SE: Some believe the finFET could extend to 7nm. Are there other options at 7nm and/or 5nm?
Thean: By 7nm, the electrostatics are severely challenged. That means in order to get to the same electrostatics we have today, we have to do something fundamentally different in the channel. That determines the architecture of the device. That’s why we are looking at nanowires as an option. What is that nanowire option? Is it pure silicon? Is it silicon-germanium? Is it germanium or III-V? We are still looking at that. Today, if you look at the readiness, silicon is no problem. Silicon-germanium is not a big problem. The pieces are there. In terms of germanium for the PFET, we have most of the pieces as well. There are still a lot of questions for III-V, but there is a big value proposition in terms of mobility. That’s where things stand as we see it today. So there is still a lot of work to do.
SE: What’s the roadmap for nanowire FETs?
Thean: Today, we are looking at lateral structures first. It looks like a fin from the top, but it is segmented into gate-all-around segments. With that, you could at least maintain the level of sub-threshold swing that we see today in finFETs, but at a smaller gate length.
SE: Imec is also working on vertical nanowires, right?
Thean: We are still evaluating it for 5nm and beyond. That’s a more disruptive implementation. It does allow you to scale more easily. With vertical nanowires, III-V could come in as an attractive option.
SE: What about tunnel FETs?
Thean: That work is still fairly vibrant. People are making good progress. Some of these things still have a lot of fundamental issues. But the desire to seek out a device with a steep slope is clear. The concept looks very revolutionary, but the technology is fairly evolutionary. It may require a III-V selective process. The question is how you combine them with different materials.
SE: Imec is also working on quantum-well finFETs, right?
Thean: That’s like a silicon-germanium channel device. That could be a quantum-well finFET device. It’s a class of devices, which has a heterogeneous channel.
SE: Is Imec working on FD-SOI?
Thean: We don’t have a big scale effort on it. However, it’s a very sound approach. It’s a good option for people that are going for low-power types of applications.
SE: What will likely happen at 5nm and beyond?
Thean: We are approaching the point where lateral nanowire structures may run out of steam. So that’s why we are looking at more exotic devices. For example, the TFET will get more attention there. Even some of the beyond-CMOS types of activities will start to come in.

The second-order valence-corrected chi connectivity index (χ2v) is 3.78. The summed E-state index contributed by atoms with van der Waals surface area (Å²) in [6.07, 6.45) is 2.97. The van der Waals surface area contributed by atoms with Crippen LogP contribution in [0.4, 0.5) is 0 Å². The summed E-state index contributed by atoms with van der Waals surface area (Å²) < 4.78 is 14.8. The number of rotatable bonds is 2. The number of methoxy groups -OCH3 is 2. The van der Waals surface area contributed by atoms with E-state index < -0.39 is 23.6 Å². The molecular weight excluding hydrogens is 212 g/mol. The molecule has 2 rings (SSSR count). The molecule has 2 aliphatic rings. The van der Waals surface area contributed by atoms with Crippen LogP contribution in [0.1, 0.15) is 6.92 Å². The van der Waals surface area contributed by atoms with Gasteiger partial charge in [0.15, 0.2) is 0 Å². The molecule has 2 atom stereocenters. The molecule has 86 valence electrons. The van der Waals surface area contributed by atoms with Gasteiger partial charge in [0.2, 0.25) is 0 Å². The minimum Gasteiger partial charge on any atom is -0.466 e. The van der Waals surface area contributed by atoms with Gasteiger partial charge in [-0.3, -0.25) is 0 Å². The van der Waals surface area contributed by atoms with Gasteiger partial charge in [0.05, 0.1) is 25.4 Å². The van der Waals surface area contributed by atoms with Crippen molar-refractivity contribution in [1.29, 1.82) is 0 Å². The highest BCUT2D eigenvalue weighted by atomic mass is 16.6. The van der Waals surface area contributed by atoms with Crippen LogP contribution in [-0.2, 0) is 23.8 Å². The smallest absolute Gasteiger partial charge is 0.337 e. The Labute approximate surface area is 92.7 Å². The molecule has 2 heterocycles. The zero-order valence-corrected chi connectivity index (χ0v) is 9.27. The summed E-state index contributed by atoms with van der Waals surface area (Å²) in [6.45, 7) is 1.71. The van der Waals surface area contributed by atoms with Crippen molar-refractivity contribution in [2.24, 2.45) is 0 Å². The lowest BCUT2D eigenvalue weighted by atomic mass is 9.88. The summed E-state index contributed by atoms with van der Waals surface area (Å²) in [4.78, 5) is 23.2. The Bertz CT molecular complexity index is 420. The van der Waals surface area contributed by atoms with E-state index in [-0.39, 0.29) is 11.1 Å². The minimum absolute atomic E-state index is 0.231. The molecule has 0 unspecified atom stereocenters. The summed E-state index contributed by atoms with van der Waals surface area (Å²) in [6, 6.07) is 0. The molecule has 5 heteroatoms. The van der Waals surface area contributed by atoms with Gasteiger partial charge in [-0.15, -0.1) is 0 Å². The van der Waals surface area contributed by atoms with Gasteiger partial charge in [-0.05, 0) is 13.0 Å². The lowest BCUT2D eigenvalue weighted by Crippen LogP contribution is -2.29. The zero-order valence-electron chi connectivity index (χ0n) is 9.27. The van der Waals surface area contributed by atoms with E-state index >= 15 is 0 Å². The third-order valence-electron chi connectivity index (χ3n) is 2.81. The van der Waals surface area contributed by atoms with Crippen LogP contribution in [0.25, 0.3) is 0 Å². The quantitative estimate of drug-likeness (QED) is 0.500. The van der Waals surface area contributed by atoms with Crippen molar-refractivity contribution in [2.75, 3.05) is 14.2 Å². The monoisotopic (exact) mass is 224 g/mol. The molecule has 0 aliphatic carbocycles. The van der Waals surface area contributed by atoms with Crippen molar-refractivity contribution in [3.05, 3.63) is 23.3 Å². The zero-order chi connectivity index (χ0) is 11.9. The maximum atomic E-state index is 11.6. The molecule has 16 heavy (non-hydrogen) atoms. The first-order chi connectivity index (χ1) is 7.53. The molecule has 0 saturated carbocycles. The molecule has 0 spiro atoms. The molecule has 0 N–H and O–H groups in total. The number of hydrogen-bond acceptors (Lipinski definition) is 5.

SE: Does this involve the 2D materials?
Thean: Yes, like the diselenides. These are the transition-metal dichalcogenides materials. They are interesting because they have intrinsically a wider bandgap. They lend themselves to be transistor-like channel materials. We are looking at those things. The idea is can we use these materials to make devices that we can combine with conventional CMOS to add functionality, and not necessarily as a replacement for CMOS.
SE: Let’s get back to 7nm. What are the other challenges?
Thean: As we work on 7nm in research, the circuits are getting very congested. So even if you could pack the transistors in, it’s very difficult to connect them together. Each transistor, small as they are, requires at least three to four connections to it. You can imagine the jungle of wires you have to connect them. So that congestion is becoming a huge issue. So that’s why people are looking at novel device architectures that will reduce device count.
Thean: Through-silicon vias allow for stacking at the functional block level. That should take off. Eventually, people will start to look at stacking beyond the block level, such as the transistor level. If you try to shrink it down to the transistor level, then you have this sequential or monolithic 3D processing. That technology is not clearly mapped out yet. It’s not clear how it should be done, but it’s an active field of research.
SE: What about EUV?
Thean: EUV is needed. It would make life a lot easier. We need any help we can get, especially with patterning. Things are difficult enough.
SE: What’s missing in terms of tool technologies in the fab?
Thean: The new stuff we are hoping to get someday is being able to selectively control surfaces, such as to grow and remove materials. The reason for that is clear. You are seeing more and more non-planar structures. But most of the processing is still based on planar processing. So if you have ways to access the structures from the sides, that would help a lot. That could become a focus for materials and tool suppliers going forward.
SE: Can you elaborate?
Thean: Today, selective epitaxy is a form of that technique. But we need more than just forming crystalline material. We need this type of technology for dielectrics, metals and different things.